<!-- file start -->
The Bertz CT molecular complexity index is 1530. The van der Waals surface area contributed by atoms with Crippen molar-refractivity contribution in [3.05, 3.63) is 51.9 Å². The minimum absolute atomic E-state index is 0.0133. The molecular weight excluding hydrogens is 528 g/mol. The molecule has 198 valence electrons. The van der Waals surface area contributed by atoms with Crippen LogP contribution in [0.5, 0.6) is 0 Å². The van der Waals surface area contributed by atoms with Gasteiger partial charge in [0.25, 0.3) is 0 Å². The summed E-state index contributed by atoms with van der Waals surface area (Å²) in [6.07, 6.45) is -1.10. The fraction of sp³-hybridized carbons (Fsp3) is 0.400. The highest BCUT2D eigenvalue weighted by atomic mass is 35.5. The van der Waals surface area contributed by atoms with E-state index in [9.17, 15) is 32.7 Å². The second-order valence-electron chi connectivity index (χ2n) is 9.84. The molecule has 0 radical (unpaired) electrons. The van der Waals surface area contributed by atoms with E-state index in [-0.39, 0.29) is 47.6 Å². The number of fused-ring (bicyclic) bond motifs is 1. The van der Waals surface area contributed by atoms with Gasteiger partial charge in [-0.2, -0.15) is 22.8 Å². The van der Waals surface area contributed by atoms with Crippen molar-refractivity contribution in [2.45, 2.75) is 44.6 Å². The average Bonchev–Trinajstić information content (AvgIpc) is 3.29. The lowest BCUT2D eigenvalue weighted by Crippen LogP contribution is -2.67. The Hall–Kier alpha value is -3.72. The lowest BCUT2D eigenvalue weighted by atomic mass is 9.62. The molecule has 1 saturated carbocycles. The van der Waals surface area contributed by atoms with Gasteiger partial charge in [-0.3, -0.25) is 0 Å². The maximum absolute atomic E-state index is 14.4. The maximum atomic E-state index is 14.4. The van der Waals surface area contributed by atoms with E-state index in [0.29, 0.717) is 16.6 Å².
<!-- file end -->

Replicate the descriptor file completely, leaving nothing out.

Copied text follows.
The Bertz CT molecular complexity index is 1530. The van der Waals surface area contributed by atoms with Crippen molar-refractivity contribution in [3.05, 3.63) is 51.9 Å². The minimum absolute atomic E-state index is 0.0133. The molecular weight excluding hydrogens is 528 g/mol. The molecule has 198 valence electrons. The van der Waals surface area contributed by atoms with Crippen LogP contribution in [0.5, 0.6) is 0 Å². The van der Waals surface area contributed by atoms with Gasteiger partial charge in [0.25, 0.3) is 0 Å². The summed E-state index contributed by atoms with van der Waals surface area (Å²) in [6.07, 6.45) is -1.10. The fraction of sp³-hybridized carbons (Fsp3) is 0.400. The highest BCUT2D eigenvalue weighted by atomic mass is 35.5. The van der Waals surface area contributed by atoms with E-state index in [9.17, 15) is 32.7 Å². The second-order valence-electron chi connectivity index (χ2n) is 9.84. The molecule has 0 radical (unpaired) electrons. The van der Waals surface area contributed by atoms with E-state index in [-0.39, 0.29) is 47.6 Å². The number of fused-ring (bicyclic) bond motifs is 1. The van der Waals surface area contributed by atoms with Gasteiger partial charge in [-0.2, -0.15) is 22.8 Å². The van der Waals surface area contributed by atoms with Crippen molar-refractivity contribution in [2.45, 2.75) is 44.6 Å². The average Bonchev–Trinajstić information content (AvgIpc) is 3.29. The lowest BCUT2D eigenvalue weighted by Crippen LogP contribution is -2.67. The Hall–Kier alpha value is -3.72. The lowest BCUT2D eigenvalue weighted by atomic mass is 9.62. The molecule has 1 saturated carbocycles. The van der Waals surface area contributed by atoms with Gasteiger partial charge in [-0.3, -0.25) is 0 Å². The maximum absolute atomic E-state index is 14.4. The maximum atomic E-state index is 14.4. The van der Waals surface area contributed by atoms with E-state index in [0.29, 0.717) is 16.6 Å².